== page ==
Food Allergies

Food allergies are not as common as we think. What is often called a food allergy in Cane Corso Puppies is usually a food sensitivity. A true food allergy is an immune response with symptoms that range from hives, facial swelling, vomiting, diarrhea, and even anaphylaxis. Food sensitivities are a gradual reaction to ingredients in your Cane Corso’s dog food. The sensitivity can present in Cane Corso Puppies as vomiting, diarrhea, chronic ear infections, and itchiness. The best way to diagnose food sensitivity is to work with your vet to discover which ingredient is causing the reaction. Your vet may recommend your Cane Corso Puppy goes on a restricted or hypoallergenic diet. Diet restriction involves removing extra foods like treats or table scraps. Also, make sure your Cane Corso Puppy isn’t eating anything they shouldn’t – like digging in the garbage or eating things they find during your walks.

For a hypoallergenic diet, you may have to remove specific proteins from your puppy’s diet. For example, if your Cane Corso eats chicken-based food, your vet may suggest you try beef or lamb-based food. Additionally, adding extra fiber can help ensure your Cane Corso’s dog food is high in protein. Foods high in fat can be harder to digest for Cane Corso Puppies. Cane Corso Puppies may benefit from home-cooked meals of bland food like chicken and rice. Keep in mind, not every food sensitivity in Cane Corso Puppies can be resolved with commercial food or homemade meals, and your vet may prescribe a prescription-grade food for your Cane Corso.

Acute allergic reaction or anaphylaxis is the most alarming and severe of all the types of allergic responses. Cane Corsos can go into anaphylactic shock, which can be fatal if not treated.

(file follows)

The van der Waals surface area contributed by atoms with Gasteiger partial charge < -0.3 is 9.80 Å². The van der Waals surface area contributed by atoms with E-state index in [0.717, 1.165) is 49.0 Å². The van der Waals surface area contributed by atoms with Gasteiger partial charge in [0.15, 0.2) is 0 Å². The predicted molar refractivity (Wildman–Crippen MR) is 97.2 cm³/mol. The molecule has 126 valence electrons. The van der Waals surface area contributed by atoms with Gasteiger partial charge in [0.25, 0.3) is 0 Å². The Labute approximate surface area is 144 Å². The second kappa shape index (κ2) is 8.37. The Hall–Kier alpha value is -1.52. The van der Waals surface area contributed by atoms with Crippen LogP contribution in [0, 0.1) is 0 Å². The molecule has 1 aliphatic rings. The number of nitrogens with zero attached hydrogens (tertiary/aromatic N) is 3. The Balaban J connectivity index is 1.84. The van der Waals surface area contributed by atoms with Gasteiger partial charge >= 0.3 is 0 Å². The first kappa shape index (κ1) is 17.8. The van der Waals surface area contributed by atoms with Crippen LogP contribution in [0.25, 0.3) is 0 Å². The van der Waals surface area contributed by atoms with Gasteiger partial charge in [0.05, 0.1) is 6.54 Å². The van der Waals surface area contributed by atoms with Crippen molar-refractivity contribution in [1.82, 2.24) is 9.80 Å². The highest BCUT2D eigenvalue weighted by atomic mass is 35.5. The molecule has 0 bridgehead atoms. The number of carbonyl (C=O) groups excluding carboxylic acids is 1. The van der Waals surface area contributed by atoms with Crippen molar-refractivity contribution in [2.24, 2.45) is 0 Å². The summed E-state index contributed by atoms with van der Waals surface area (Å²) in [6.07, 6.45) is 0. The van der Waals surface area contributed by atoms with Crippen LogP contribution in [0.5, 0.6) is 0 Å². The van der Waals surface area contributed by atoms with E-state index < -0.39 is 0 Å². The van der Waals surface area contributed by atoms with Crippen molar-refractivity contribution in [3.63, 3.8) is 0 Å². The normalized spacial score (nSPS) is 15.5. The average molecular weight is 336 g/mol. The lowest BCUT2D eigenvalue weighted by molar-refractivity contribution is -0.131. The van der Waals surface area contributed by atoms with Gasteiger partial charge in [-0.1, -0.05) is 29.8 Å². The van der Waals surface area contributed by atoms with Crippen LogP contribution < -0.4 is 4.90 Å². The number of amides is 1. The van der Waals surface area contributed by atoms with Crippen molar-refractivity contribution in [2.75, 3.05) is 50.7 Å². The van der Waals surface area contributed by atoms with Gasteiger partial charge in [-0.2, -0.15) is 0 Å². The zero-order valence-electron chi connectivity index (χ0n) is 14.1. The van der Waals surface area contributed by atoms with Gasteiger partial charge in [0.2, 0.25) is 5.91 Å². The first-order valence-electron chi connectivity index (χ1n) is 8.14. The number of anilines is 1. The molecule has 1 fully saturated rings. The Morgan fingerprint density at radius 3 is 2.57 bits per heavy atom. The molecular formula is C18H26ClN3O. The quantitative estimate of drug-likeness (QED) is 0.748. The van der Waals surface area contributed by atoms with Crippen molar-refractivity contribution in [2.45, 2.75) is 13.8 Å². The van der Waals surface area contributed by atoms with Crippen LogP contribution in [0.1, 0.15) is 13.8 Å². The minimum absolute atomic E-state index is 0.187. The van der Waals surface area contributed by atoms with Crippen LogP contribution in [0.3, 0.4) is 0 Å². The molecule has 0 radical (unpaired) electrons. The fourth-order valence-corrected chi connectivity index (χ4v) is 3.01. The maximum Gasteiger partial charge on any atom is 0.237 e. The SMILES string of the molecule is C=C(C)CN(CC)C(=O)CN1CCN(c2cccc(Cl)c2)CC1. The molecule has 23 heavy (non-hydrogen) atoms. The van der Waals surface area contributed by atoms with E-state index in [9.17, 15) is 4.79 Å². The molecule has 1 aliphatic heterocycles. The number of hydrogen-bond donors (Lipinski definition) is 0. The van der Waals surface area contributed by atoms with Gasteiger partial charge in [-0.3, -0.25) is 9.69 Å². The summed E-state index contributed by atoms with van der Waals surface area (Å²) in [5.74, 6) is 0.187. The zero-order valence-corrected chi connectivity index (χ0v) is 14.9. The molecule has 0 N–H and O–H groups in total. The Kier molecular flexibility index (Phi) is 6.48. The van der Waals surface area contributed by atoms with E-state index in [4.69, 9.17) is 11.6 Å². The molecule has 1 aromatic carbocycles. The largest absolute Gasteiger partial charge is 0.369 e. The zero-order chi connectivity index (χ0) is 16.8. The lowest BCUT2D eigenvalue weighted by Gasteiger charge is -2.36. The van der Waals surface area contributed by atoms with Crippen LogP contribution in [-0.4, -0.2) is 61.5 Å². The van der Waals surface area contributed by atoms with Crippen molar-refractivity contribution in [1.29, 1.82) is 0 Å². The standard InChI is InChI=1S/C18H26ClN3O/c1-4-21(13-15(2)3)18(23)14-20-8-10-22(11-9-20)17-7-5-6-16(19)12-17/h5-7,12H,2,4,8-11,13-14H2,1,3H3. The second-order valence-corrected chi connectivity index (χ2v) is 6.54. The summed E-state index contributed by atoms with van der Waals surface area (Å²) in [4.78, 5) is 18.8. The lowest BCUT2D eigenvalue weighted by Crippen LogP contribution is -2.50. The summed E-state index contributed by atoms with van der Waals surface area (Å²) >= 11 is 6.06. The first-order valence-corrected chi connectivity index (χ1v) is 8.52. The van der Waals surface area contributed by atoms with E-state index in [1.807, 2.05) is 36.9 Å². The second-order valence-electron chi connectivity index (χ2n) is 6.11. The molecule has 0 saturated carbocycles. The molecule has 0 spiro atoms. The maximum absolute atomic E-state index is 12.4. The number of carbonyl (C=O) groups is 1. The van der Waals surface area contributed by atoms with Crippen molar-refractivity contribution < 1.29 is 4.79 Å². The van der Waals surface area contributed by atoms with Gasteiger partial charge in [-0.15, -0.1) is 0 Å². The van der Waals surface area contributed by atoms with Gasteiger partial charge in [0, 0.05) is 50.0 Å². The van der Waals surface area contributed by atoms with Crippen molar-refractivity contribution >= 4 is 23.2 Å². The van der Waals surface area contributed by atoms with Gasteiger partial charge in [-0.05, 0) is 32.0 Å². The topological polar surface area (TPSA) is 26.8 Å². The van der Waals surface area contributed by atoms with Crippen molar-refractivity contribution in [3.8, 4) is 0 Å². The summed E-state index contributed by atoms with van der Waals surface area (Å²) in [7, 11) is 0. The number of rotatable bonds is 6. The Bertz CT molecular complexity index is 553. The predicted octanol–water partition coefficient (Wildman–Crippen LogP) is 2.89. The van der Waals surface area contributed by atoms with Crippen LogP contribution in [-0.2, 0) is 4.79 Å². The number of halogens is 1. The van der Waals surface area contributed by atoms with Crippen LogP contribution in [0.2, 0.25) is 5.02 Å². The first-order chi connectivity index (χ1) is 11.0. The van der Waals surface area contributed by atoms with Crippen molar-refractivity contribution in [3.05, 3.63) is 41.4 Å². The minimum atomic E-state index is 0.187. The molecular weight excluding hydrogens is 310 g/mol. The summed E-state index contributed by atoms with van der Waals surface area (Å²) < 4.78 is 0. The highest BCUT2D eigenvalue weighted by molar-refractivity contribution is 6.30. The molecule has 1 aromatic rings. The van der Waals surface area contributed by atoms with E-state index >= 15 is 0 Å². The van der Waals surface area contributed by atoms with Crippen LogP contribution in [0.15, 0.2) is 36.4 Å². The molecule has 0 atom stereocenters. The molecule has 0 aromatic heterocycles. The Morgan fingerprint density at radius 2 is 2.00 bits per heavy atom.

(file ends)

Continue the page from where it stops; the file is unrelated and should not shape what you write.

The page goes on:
Environmental and seasonal allergies are caused by substances that exist wherever Cane Corso Puppies spend time, whether that be inside the home or outdoors. The allergen can be inhaled (such as pollen or perfumes) or absorbed through your Cane Corso Puppy’s skin when your dog touches them. Common causes of environmental allergies in Cane Corsos are dust, mold, grass, pollen, and perfumes. Latex, shampoos, and cleaning products can also attribute to allergies in your Cane Corso Puppy.

Flea allergies or flea allergy dermatitis (FAD) is one of the leading causes of skin allergen in dogs. A bite of just one to two fleas can cause a Cane Corso Puppy to itch for days. Flea saliva is the allergen that causes a reaction in some Cane Corsos. Once affected, the Cane Corso’s skin can become red, itchy, and scabbed. Fleas do not typically remain on Cane Corso Puppies after feeding, which is why you may not see live fleas unless there is an infestation in the Cane Corso’s environment. Cane Corso Puppies do not need to be infested with fleas to be itchy. FAD can develop at any time but typically develops around the ages of 2-5. If your Cane Corso Puppy has other allergies, it can make them more susceptible to FAD. FAD is diagnosed by visible signs such as hair loss and itching in the affected region (usually the base of the tail and down the rear legs – also known as the flea triangle). Your vet may perform an intradermal allergy test or an IgE blood test to determine if your Cane Corso Puppy has a flea allergy. Typically, medication and implementing a diet rich in fatty acids will help many Cane Corso Puppies find relief.